Once you have been convicted, your criminal record will be established by the South Carolina Law Enforcement Division (SLED). Should you be charged with any future crimes, this record will be accessible by all law enforcement agencies, which may be used in determining future sentences. All information pertaining to your arrest and conviction will be accessible by employers, educational institutions, and any other entity conducting a background check on you.
Why Holland Law LLC is right for you
My time as a prosecutor placed me in the position of hearing many arguments from many defense attorneys over the years. I put that invaluable education to work learning which arguments were the most compelling when it came to charges being reduced or dropped. That experience also taught me how and when to look for signs that a more favorable deal could be negotiated on behalf of a client.
There are times the evidence won’t necessarily support the charges against you. Other times it is more a question of the sentence I can negotiate on your behalf if the State insists on proceeding. For some offenses, you could receive an offer of attending pretrial intervention (PTI) and upon successful completion, the case may be dismissed or expunged. You could be sentenced to community service and payment of a fine. There may be various avenues to pursue in lieu of going to jail.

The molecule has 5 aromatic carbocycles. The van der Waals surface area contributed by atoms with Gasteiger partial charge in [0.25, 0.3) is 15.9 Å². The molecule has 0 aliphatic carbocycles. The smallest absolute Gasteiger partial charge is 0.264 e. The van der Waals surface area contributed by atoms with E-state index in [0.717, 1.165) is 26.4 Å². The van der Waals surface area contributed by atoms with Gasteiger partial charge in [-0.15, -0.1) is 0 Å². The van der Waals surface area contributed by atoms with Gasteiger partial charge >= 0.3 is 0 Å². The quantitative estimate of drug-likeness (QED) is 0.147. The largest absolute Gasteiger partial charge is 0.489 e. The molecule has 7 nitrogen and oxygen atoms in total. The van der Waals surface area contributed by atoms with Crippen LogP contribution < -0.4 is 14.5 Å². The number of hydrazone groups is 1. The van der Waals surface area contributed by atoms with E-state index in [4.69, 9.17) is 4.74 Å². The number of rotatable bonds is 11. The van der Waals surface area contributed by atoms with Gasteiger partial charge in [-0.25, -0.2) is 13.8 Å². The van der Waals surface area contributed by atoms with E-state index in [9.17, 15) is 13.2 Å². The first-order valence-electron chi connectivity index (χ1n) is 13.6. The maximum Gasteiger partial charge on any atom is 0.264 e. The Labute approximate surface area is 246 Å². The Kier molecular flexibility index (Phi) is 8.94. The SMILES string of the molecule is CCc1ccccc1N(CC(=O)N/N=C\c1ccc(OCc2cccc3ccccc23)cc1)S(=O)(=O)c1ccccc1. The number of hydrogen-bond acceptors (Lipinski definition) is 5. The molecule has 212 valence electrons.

You need a highly experienced Fort Mill and Rock Hill defense attorney handling your case.
There are many forms of theft in South Carolina. If you have been charged with a theft crime of any kind, call me to discuss how I can help you. Don’t risk your freedom by handling your case alone.
Defending theft charges to safeguard your future
When you’ve been arrested for serious charges, such as theft, that your future is at risk. My experience as a former prosecutor will provide you with the legal representation needed to maximize your chances of a favorable outcome. If you have been arrested for theft in York, Lancaster, or Chester County, schedule a consultation at Holland Law in my Fort Mill office on Gold Hill Road, or in my Rock Hill office on Oakland Avenue, by calling 803-288-3885, or reaching out to me through my contact page.